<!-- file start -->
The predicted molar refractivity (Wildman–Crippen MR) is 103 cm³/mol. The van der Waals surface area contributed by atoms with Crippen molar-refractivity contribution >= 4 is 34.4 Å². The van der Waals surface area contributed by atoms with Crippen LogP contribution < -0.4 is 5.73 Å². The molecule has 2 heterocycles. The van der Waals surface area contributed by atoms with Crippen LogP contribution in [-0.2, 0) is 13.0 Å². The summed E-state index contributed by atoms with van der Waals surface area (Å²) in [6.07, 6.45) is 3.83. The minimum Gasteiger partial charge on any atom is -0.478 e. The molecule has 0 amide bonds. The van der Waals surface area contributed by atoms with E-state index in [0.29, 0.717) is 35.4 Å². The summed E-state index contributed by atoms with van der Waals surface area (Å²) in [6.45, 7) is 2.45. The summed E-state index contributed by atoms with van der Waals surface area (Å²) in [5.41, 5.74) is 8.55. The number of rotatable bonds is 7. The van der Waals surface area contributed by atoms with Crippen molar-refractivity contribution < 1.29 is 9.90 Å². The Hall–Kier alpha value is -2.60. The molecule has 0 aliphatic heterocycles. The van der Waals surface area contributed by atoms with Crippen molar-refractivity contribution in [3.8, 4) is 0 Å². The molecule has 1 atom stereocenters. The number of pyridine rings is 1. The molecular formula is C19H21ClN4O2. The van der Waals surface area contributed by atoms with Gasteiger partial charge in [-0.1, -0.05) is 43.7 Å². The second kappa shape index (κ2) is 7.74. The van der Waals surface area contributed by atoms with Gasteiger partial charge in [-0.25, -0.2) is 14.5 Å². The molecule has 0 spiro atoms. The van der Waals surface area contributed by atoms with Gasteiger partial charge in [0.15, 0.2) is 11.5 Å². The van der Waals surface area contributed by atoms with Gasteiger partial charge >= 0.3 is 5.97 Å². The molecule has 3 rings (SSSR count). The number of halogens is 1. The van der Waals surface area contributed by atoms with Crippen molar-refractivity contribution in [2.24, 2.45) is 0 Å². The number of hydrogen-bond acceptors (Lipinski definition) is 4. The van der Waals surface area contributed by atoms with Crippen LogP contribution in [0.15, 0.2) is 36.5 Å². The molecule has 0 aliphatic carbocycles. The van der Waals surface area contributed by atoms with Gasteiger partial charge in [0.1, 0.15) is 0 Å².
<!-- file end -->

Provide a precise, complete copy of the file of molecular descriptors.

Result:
The predicted molar refractivity (Wildman–Crippen MR) is 103 cm³/mol. The van der Waals surface area contributed by atoms with Crippen molar-refractivity contribution >= 4 is 34.4 Å². The van der Waals surface area contributed by atoms with Crippen LogP contribution < -0.4 is 5.73 Å². The molecule has 2 heterocycles. The van der Waals surface area contributed by atoms with Crippen LogP contribution in [-0.2, 0) is 13.0 Å². The summed E-state index contributed by atoms with van der Waals surface area (Å²) in [6.07, 6.45) is 3.83. The minimum Gasteiger partial charge on any atom is -0.478 e. The molecule has 0 amide bonds. The van der Waals surface area contributed by atoms with E-state index in [0.29, 0.717) is 35.4 Å². The summed E-state index contributed by atoms with van der Waals surface area (Å²) in [6.45, 7) is 2.45. The summed E-state index contributed by atoms with van der Waals surface area (Å²) in [5.41, 5.74) is 8.55. The number of rotatable bonds is 7. The van der Waals surface area contributed by atoms with Crippen molar-refractivity contribution < 1.29 is 9.90 Å². The Hall–Kier alpha value is -2.60. The molecule has 0 aliphatic heterocycles. The van der Waals surface area contributed by atoms with Crippen molar-refractivity contribution in [3.8, 4) is 0 Å². The molecule has 1 atom stereocenters. The number of pyridine rings is 1. The molecular formula is C19H21ClN4O2. The van der Waals surface area contributed by atoms with Gasteiger partial charge in [-0.1, -0.05) is 43.7 Å². The second kappa shape index (κ2) is 7.74. The van der Waals surface area contributed by atoms with Gasteiger partial charge in [-0.25, -0.2) is 14.5 Å². The molecule has 0 spiro atoms. The van der Waals surface area contributed by atoms with Gasteiger partial charge in [0.15, 0.2) is 11.5 Å². The van der Waals surface area contributed by atoms with Gasteiger partial charge >= 0.3 is 5.97 Å². The molecule has 3 rings (SSSR count). The number of halogens is 1. The van der Waals surface area contributed by atoms with Crippen molar-refractivity contribution in [2.24, 2.45) is 0 Å². The number of hydrogen-bond acceptors (Lipinski definition) is 4. The van der Waals surface area contributed by atoms with Crippen LogP contribution in [0.15, 0.2) is 36.5 Å². The molecule has 0 aliphatic carbocycles. The van der Waals surface area contributed by atoms with Gasteiger partial charge in [0.1, 0.15) is 0 Å².